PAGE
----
a, Basketball, Sports

Takeaways from the start of the NBA season

1. Stephen Curry and the value of pace and space

Stephen Curry has by far been the most entertaining player of the opening week of the NBA. Through the first week he recorded a 28-point quarter, a 24-point quarter, a 21-point quarter, and 25 three pointers through his first five games—an NBA record. Curry and his “splash brother,” Klay Thompson, have led the Golden State Warriors to a pristine 6-0 record, all with Head Coach Steve Kerr away from the team recovering from multiple back surgeries.

Some have called the defending champions lucky because they faced an injury-riddled Cleveland Cavaliers in last year’s NBA Finals, but when you recognize how dominant they were in last year’s regular season as well, it’s difficult to dismiss this team’s greatness. If the start to this season is any indication, Golden State will be storming deep into the post-season.

2. All the huge personalities on and around the Sacramento Kings

Rajon Rondo, Demarcus Cousins, George Karl, Vlade Divac, Vivek Ranadive—these men possess egos big enough to fill a Wall Street firm. These very egos were too big during a summer league game, where Cousins and Karl disagreed to the point that they had to sit on opposite ends of the court. Hopefully Rondo, Karl, and Cousins can develop chemistry, but when you have an impulsive owner like Ranadive it makes the process much more difficult. The enigmatic point guard, the supremely sensitive cornerstone centre, the stubborn and opinionated head coach, the inexperienced general manager, and the controversial owner all combine to make the Kings one of the most entertaining franchises to watch.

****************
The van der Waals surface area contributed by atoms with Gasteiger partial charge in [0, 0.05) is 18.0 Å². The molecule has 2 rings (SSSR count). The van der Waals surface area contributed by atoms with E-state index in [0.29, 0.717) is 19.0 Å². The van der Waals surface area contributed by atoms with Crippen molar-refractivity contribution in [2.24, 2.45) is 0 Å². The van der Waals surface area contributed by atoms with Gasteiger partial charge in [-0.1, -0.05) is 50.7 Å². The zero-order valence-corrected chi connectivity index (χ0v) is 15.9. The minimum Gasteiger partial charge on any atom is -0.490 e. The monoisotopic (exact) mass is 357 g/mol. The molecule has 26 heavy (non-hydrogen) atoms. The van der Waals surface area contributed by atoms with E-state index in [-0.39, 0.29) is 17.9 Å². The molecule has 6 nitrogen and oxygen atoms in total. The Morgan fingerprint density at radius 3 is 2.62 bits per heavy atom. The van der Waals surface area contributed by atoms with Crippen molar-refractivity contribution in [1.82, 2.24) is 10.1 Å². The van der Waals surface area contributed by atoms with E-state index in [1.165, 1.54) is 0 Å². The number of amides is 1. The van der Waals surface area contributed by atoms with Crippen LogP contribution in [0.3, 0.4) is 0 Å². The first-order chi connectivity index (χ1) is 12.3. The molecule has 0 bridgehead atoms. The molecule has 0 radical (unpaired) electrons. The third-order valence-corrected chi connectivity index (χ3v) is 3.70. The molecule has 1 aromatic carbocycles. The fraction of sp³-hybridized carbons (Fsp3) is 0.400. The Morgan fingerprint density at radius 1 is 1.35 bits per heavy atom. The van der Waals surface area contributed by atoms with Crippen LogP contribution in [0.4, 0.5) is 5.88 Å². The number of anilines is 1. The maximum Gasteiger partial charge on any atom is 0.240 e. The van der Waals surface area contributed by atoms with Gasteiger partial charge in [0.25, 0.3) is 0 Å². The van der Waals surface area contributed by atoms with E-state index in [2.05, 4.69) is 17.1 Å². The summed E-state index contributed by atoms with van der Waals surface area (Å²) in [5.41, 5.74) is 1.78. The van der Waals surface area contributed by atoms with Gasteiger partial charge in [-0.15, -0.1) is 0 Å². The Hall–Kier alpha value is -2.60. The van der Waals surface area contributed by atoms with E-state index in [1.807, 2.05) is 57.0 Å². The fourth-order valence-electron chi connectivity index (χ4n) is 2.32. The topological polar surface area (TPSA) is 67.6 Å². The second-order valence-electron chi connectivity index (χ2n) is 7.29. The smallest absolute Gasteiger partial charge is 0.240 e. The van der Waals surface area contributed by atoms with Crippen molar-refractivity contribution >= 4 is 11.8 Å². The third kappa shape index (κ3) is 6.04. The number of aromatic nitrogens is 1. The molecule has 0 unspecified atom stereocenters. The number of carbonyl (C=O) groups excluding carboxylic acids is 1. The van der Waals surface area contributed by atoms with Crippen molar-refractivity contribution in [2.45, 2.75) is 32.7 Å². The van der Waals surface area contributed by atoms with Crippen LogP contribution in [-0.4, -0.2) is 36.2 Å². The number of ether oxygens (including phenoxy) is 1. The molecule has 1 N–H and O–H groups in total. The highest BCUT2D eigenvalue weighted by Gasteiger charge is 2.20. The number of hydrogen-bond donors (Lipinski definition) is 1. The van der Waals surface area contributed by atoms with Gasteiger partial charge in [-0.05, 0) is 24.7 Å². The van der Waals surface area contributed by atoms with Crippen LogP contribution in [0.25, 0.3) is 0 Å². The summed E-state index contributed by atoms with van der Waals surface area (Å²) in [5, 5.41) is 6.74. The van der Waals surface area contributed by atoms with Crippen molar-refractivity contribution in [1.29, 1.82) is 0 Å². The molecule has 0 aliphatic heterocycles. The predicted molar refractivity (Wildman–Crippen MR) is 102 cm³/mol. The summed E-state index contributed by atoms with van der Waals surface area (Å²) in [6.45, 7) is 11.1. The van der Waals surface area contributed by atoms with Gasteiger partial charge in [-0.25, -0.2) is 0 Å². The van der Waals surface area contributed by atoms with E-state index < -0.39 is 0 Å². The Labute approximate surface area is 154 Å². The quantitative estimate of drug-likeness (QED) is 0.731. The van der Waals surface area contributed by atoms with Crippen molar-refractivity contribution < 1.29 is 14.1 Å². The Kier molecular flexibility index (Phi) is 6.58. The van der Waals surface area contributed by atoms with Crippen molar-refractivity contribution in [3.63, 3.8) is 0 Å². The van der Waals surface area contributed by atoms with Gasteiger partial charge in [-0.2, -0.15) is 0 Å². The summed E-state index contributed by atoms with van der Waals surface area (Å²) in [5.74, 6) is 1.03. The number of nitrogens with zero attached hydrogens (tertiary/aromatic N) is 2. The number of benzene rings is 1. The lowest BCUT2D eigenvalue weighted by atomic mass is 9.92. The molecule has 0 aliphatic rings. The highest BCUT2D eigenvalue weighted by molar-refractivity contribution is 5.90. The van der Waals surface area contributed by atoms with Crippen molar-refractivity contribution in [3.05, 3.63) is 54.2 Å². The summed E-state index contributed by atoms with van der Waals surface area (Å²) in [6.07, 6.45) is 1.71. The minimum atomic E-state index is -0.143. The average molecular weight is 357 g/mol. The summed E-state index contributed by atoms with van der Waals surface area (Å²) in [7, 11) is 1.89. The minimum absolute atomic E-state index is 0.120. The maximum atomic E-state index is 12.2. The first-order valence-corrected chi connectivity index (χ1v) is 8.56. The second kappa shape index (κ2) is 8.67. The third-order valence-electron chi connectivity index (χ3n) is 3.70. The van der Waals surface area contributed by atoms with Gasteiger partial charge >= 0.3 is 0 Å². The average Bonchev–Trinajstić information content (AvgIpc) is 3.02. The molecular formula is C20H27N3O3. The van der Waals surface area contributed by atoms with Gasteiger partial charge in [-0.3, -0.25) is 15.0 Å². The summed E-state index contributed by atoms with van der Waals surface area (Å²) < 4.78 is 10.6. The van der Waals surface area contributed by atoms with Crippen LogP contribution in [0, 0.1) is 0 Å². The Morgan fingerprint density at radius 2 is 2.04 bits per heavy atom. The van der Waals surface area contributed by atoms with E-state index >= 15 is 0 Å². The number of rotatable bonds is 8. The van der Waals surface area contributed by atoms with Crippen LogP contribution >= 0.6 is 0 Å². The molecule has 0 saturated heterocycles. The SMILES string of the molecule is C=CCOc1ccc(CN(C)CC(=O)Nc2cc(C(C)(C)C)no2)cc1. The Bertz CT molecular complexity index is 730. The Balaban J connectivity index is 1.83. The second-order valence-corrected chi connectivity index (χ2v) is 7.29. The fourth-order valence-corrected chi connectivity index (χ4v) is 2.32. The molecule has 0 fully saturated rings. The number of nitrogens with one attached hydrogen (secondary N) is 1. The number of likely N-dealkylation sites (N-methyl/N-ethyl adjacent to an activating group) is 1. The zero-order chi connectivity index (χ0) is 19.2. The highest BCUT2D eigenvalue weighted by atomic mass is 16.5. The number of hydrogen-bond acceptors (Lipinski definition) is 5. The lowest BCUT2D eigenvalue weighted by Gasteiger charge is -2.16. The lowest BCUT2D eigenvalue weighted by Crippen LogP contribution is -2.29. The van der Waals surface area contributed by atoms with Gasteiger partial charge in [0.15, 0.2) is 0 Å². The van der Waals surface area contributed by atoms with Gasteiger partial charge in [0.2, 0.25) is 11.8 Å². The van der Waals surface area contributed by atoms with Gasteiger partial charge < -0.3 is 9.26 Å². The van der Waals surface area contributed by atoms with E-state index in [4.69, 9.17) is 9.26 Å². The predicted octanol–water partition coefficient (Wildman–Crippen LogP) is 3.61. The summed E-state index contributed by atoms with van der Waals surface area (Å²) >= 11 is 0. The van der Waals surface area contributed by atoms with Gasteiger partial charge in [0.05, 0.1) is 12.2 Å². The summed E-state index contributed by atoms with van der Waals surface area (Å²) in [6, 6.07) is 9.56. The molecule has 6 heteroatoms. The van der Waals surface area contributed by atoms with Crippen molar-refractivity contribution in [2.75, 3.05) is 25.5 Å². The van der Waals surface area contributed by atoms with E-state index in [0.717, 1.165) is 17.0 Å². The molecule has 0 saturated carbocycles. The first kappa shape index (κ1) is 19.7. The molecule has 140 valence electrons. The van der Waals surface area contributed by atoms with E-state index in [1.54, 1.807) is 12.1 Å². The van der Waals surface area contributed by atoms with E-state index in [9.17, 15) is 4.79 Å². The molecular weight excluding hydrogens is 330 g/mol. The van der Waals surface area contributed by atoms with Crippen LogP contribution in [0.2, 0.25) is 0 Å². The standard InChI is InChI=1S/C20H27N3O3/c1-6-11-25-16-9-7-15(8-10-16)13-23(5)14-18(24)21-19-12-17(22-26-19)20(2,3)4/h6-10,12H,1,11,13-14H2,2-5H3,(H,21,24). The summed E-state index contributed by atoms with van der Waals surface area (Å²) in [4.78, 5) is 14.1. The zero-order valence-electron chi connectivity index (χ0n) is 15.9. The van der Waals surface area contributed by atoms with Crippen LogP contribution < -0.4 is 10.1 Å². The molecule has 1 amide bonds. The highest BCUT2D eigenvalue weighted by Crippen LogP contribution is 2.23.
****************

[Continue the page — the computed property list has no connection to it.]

3. Defensive calamity, offensive monotony: The Los Angeles Lakers

Lakers Nation has long used Kobe Bryant as a trump card to argue that the Lakers are better than everyone else—an argument now met with outright mockery. Fans, management, and even Bryant have gravitated away from talk of ‘chasing championships’ and ‘building dynasties’ to mentioning the ‘process’ and preaching patience. D’Angelo Russell and Julius Randle are budding stars, but the Lakers still hurt their rebuilding process this past summer by missing out on marquee free agents. The allure of L.A. and the tradition of the franchise are not what they used to be, especially with an incompetent owner such as Jim Buss at the helm, and the recent history of high coach turnover. The apparently ‘defensive-minded’ Head Coach Byron Scott continues to confuse fans nightly while the Lakers have a consistently porous defence.

Scott  stated that he prioritizes players with experience over promising young players, and that he doesn’t believe in analytics. The Lakers are in flux, and once Bryant retires, the team will lose what little winning identity and edge it has left. This will leave the difficult burden of developing a similar identity for the team in the young hands of Russell, Randle and Jordan Clarkson.

4. Is there an ‘alpha male’ between Russell Westbrook and Kevin Durant, and does it even matter?

Most of Kevin Durant’s 2014-2015 season was lost to a Jones fracture in his right foot; this season he is back with a vengeance while playing alongside superstar teammate Russell Westbrook. The duo have exploded out of the gates and currently are respectively the second and third leading scorers in the league, dominating the Orlando Magic at the start of the season.